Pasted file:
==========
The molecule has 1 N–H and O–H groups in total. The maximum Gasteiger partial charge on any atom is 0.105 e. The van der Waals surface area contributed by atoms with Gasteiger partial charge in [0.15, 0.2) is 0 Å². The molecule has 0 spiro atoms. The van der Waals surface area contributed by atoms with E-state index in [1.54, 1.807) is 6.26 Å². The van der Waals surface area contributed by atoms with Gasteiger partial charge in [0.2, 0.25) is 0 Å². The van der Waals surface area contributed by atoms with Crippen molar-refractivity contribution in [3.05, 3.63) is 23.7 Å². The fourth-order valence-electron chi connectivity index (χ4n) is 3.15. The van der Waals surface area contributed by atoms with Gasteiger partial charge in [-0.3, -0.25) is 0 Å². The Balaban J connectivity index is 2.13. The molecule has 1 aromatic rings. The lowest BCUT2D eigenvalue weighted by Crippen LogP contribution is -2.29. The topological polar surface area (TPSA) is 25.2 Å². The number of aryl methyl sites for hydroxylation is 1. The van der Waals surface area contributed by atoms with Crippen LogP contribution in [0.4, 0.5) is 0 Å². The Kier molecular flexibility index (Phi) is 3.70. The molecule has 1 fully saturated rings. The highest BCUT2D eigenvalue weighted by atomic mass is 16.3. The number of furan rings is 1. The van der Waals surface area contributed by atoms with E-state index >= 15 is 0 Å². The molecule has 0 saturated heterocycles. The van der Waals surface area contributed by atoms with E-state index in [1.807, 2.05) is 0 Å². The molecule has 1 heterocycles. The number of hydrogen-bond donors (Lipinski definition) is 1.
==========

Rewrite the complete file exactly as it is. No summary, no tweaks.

The molecule has 1 N–H and O–H groups in total. The maximum Gasteiger partial charge on any atom is 0.105 e. The van der Waals surface area contributed by atoms with Gasteiger partial charge in [0.15, 0.2) is 0 Å². The molecule has 0 spiro atoms. The van der Waals surface area contributed by atoms with E-state index in [1.54, 1.807) is 6.26 Å². The van der Waals surface area contributed by atoms with Gasteiger partial charge in [0.2, 0.25) is 0 Å². The van der Waals surface area contributed by atoms with Crippen molar-refractivity contribution in [3.05, 3.63) is 23.7 Å². The fourth-order valence-electron chi connectivity index (χ4n) is 3.15. The van der Waals surface area contributed by atoms with Gasteiger partial charge in [-0.3, -0.25) is 0 Å². The Balaban J connectivity index is 2.13. The molecule has 1 aromatic rings. The lowest BCUT2D eigenvalue weighted by Crippen LogP contribution is -2.29. The topological polar surface area (TPSA) is 25.2 Å². The number of aryl methyl sites for hydroxylation is 1. The van der Waals surface area contributed by atoms with Crippen LogP contribution in [0.4, 0.5) is 0 Å². The Kier molecular flexibility index (Phi) is 3.70. The molecule has 1 fully saturated rings. The highest BCUT2D eigenvalue weighted by atomic mass is 16.3. The number of furan rings is 1. The van der Waals surface area contributed by atoms with E-state index >= 15 is 0 Å². The molecule has 0 saturated heterocycles. The van der Waals surface area contributed by atoms with E-state index in [1.807, 2.05) is 0 Å². The molecule has 1 heterocycles. The number of hydrogen-bond donors (Lipinski definition) is 1.